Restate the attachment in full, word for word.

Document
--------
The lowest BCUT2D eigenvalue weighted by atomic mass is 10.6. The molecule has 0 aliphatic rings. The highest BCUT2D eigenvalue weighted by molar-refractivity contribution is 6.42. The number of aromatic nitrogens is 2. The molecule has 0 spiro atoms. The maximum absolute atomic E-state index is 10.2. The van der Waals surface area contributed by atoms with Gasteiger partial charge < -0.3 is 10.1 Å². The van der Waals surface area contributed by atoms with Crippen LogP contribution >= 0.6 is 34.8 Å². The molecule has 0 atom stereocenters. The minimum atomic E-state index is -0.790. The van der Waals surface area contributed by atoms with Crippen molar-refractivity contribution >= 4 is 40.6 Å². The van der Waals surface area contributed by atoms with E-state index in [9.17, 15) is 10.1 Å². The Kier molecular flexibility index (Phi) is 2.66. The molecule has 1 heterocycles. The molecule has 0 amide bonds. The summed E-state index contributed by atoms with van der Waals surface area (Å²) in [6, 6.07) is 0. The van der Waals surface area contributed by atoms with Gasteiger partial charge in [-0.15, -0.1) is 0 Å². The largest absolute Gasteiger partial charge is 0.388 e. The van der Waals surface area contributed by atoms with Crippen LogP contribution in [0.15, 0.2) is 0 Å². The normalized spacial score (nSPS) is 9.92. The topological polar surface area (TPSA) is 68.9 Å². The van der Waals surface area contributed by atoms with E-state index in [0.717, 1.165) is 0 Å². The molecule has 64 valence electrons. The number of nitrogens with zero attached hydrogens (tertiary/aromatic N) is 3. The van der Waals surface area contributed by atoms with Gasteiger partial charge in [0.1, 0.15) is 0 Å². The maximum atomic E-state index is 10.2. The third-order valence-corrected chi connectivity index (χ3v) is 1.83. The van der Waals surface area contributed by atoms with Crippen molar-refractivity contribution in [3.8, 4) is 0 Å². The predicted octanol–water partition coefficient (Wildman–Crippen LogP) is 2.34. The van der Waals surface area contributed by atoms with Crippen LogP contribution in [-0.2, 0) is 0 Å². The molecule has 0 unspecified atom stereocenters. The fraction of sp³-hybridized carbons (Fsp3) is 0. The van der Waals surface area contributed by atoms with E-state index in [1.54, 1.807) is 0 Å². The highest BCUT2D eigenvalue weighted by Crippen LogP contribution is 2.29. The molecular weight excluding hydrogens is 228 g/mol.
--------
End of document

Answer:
The lowest BCUT2D eigenvalue weighted by atomic mass is 10.6. The molecule has 0 aliphatic rings. The highest BCUT2D eigenvalue weighted by molar-refractivity contribution is 6.42. The number of aromatic nitrogens is 2. The molecule has 0 spiro atoms. The maximum absolute atomic E-state index is 10.2. The van der Waals surface area contributed by atoms with Gasteiger partial charge < -0.3 is 10.1 Å². The van der Waals surface area contributed by atoms with Crippen LogP contribution >= 0.6 is 34.8 Å². The molecule has 0 atom stereocenters. The minimum atomic E-state index is -0.790. The van der Waals surface area contributed by atoms with Crippen molar-refractivity contribution >= 4 is 40.6 Å². The van der Waals surface area contributed by atoms with E-state index in [9.17, 15) is 10.1 Å². The Kier molecular flexibility index (Phi) is 2.66. The molecule has 1 heterocycles. The molecule has 0 amide bonds. The summed E-state index contributed by atoms with van der Waals surface area (Å²) in [6, 6.07) is 0. The van der Waals surface area contributed by atoms with Gasteiger partial charge in [-0.15, -0.1) is 0 Å². The largest absolute Gasteiger partial charge is 0.388 e. The van der Waals surface area contributed by atoms with Crippen LogP contribution in [0.15, 0.2) is 0 Å². The normalized spacial score (nSPS) is 9.92. The topological polar surface area (TPSA) is 68.9 Å². The van der Waals surface area contributed by atoms with E-state index in [0.717, 1.165) is 0 Å². The molecule has 64 valence electrons. The number of nitrogens with zero attached hydrogens (tertiary/aromatic N) is 3. The van der Waals surface area contributed by atoms with Gasteiger partial charge in [0.1, 0.15) is 0 Å². The maximum atomic E-state index is 10.2. The third-order valence-corrected chi connectivity index (χ3v) is 1.83. The van der Waals surface area contributed by atoms with Crippen molar-refractivity contribution in [3.8, 4) is 0 Å². The predicted octanol–water partition coefficient (Wildman–Crippen LogP) is 2.34. The van der Waals surface area contributed by atoms with Crippen LogP contribution in [-0.2, 0) is 0 Å². The molecule has 0 unspecified atom stereocenters. The fraction of sp³-hybridized carbons (Fsp3) is 0. The van der Waals surface area contributed by atoms with E-state index in [1.54, 1.807) is 0 Å². The highest BCUT2D eigenvalue weighted by Crippen LogP contribution is 2.29. The molecular weight excluding hydrogens is 228 g/mol.